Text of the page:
So I was actually wimpy enough to go to the doctor for a broken toe, unlike those of you who deal with this trifling ailment in the proud tradition of our frontier ancestors: drench the toe in honey, wrap it in salmon fillet, and whistle for a bear.
No, of course not; the real method is to tape the toes together with a little cotton between the broken one and its nearest non-broken neighbor, pop a couple of OTC pain-relievers (ibuprofen or acetaminophen, preferably) and put on sturdy shoes. Or flip-flops, if you're a wimp of the caliber I am and can't actually stand to shove the heavily wrapped broken toe into a pair of thick socks and snugly-fitting running shoes in Texas in late June.
My toe is actually broken; the doctor showed me the fracture on the x-ray, but assured me that the tape-the-toe method would work fine in allowing it to heal. He also told me it would be sore for about four weeks and that I should tape it for two. I nodded and smiled a lot, apparently quite happy with this news. Truth was, I was just happy to see the doctor after a waiting time of nearly three hours (it took over 3.5, altogether, before we actually got out of the clinic). He could have told me he was going to try an ancient alternative treatment involving honey, salmon, and a bear and I would have nodded and smiled just as much.
I know most of you have experienced that maddening way that time seems to come to a screeching halt, and then proceed with all the speed of an elderly Ent in a footrace, inside any medical facility whatsoever. I had time to think about it. Plenty of time. Enough time to realize that, in a way reminiscent of the five stages of grief, there are six stages (for Catholics, anyway) of waiting in a doctor's office. They are as follows:
This is the stage that starts when a nurse calls your name and you follow her to a little room. Wow, you think. That was really fast. This isn't going to be so bad, after all. Alas, she's just taking your vitals in a room that looks like it was cleaned sometime during the Eisenhower administration. You know what's coming next; she finishes and tells you to have a seat back in the waiting room. Still, you're hopeful; she said you'll be called soon. And you are, and you get taken back to an empty patient room in a different section of the office or clinic. You see the doctor pass by the door on his way to another patient's room; he's really bustling along, so you smile; he'll be in to see you in a minute.
When the minutes have added up to an hour since you were first called, and nearly two since you entered the place, you start to fume. Good grief, there aren't even that many patients in here right now! you think, glaring furiously into the empty hallway beyond your increasingly cold little room. What on earth is the doctor doing all this time? He seems to leave each patient, and then go off for a while before he sees another. Maybe he's playing an international chess game with an online partner in Taipei or something, and he's taking his turn between patients. Maybe he promised somebody he'd finish "War and Peace" this afternoon. Maybe he's not really a doctor, and is frantically studying medicine in between patients so he can fool people. Maybe I should just leave--do I really need a doctor to read those x-rays to know this stupid toe is broken?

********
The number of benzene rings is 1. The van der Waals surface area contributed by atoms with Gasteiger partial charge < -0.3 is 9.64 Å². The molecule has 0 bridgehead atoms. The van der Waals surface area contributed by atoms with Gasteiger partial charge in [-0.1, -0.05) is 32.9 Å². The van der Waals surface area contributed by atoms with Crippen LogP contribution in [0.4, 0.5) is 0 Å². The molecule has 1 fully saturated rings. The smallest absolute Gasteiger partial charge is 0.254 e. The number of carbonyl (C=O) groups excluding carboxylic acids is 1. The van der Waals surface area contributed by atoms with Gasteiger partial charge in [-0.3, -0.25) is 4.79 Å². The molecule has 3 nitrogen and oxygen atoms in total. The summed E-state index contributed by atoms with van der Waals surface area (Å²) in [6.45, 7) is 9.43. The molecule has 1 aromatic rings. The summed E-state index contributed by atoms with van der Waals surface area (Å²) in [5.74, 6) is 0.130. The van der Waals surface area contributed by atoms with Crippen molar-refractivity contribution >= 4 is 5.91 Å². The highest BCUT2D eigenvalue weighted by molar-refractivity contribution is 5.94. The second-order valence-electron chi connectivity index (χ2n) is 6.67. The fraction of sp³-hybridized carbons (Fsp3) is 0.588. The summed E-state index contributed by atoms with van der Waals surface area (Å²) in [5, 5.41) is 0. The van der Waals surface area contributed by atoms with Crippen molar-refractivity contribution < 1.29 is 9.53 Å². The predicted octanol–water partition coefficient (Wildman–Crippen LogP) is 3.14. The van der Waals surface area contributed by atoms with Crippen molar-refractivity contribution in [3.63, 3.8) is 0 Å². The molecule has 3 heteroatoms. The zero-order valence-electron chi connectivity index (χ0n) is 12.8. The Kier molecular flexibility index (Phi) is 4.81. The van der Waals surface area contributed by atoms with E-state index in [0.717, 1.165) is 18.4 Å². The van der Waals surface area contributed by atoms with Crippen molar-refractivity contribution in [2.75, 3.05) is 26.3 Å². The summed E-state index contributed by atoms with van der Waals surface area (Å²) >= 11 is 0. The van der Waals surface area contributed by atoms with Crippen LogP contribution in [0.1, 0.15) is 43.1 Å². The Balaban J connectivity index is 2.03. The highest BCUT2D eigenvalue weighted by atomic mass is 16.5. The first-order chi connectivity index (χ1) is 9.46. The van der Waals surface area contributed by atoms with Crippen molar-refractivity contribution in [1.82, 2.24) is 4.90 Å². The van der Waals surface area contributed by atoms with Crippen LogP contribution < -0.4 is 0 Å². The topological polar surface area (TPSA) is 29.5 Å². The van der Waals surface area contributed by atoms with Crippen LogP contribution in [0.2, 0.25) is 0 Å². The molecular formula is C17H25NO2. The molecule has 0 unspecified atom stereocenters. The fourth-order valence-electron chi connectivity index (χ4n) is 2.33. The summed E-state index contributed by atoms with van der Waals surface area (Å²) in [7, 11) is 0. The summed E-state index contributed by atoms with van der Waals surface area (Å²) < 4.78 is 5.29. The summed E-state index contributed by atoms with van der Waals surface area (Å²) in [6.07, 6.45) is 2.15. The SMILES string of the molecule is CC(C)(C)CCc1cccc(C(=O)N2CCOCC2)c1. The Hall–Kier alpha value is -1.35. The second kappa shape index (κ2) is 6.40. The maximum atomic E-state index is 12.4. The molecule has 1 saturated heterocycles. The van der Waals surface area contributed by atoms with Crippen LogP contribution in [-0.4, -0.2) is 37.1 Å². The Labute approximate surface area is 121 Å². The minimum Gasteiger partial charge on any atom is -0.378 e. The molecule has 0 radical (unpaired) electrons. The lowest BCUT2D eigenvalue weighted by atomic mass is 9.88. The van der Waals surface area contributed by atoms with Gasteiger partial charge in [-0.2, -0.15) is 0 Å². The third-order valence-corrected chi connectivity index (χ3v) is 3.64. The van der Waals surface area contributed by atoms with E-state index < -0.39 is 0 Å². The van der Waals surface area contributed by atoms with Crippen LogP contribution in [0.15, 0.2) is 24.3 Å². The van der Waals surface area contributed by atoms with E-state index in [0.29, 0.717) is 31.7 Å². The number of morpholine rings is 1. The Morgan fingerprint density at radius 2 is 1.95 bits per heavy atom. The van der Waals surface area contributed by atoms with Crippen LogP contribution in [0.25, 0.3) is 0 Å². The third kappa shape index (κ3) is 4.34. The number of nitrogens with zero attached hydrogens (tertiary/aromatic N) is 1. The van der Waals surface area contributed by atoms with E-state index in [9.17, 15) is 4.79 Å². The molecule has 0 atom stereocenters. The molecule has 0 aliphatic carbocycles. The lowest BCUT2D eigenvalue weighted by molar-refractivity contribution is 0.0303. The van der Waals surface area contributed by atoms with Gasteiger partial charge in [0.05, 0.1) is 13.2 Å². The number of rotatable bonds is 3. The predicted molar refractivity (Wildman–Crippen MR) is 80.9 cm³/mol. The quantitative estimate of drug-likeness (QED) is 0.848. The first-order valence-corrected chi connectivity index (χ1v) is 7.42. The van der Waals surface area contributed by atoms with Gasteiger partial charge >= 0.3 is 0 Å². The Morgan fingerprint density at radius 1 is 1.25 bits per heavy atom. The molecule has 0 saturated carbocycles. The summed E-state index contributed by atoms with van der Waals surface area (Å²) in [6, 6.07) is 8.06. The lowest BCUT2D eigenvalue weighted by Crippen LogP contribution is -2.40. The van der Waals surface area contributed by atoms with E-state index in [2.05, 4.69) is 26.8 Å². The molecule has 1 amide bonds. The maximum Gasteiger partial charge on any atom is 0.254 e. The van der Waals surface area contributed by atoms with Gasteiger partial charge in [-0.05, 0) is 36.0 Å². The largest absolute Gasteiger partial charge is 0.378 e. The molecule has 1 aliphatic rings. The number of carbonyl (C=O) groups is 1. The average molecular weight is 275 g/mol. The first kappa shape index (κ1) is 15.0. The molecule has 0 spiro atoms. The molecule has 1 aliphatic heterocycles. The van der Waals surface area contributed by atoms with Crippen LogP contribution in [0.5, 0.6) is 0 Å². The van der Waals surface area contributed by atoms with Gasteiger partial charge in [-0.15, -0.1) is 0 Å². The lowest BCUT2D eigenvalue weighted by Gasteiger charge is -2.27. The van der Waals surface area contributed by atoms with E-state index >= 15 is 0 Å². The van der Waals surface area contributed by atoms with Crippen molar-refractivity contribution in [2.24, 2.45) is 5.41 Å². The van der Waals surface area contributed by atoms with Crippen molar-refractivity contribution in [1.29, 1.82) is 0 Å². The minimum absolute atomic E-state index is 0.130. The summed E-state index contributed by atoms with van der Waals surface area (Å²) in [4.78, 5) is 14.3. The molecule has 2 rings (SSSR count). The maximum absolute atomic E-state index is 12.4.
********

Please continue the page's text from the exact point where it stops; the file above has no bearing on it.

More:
This is the point where you start thinking that the minute you are busy the doctor will walk in. So you ask a passing nurse if you have time to use the restroom (but alas, you do). Then you make a phone call on your cell phone--people always interrupt those, right? Nope--didn't work. You even think of picking up a magazine--there are a few scattered on the table beside you--and getting absorbed in some story or other, on the grounds that all it takes is one interesting magazine story you'll never finish to make the doctor magically appear; but you're only bargaining, not insane, and the magazines are of the "People" variety.
At this point your thoughts start getting dark. Why am I in a hurry anyway? you think glumly. I broke my stupid toe. What, am I planning to rush home and vacuum or something? I'm going to be hobbling around for weeks after this, so I might as well just sit here. It's not like I had anything better to do today, not on a busy Monday when the house looks like Hurricane Weekend just struck and there are leftovers that need to be cleaned out of the fridge. Sit here, sit at home--what's the difference?
This is when the darkness of the pity-party going on in your head wakes you up to the selfishness and silliness going on in there. It's just a toe, you think. A broken leg would be a catastrophe; a broken toe is only an annoyance. A minor, temporary one. Right now there are people being born or people dying, people getting really terrific news or really horrible, terrifying news, and having to deal with it. There are people who have been in serious pain for years who are being more cheerful than you are. You've been sitting here for over two hours, now--did you think about what was going on in the world, in the lives of so many other souls, once in these last two hours? How often do you get two hours to think of that and offer something up for your brothers and sisters in the human family, especially the ones who would trade places with you in a minute--who would love to be only dealing with a broken toe?
Whether you have a rosary with you and use it, or whether you just mark the prayers on your fingers, you're finally doing something you should have done a couple of hours ago. You might finish the rosary and still be waiting, but you'll feel better about waiting; and if you don't finish before the doctor comes in, you can finish it up in the car on the way home. It won't heal your broken toe, but it just might help you mend your attitude and atone for your selfishness--and that may not do anything for the body, but it's really good for the soul.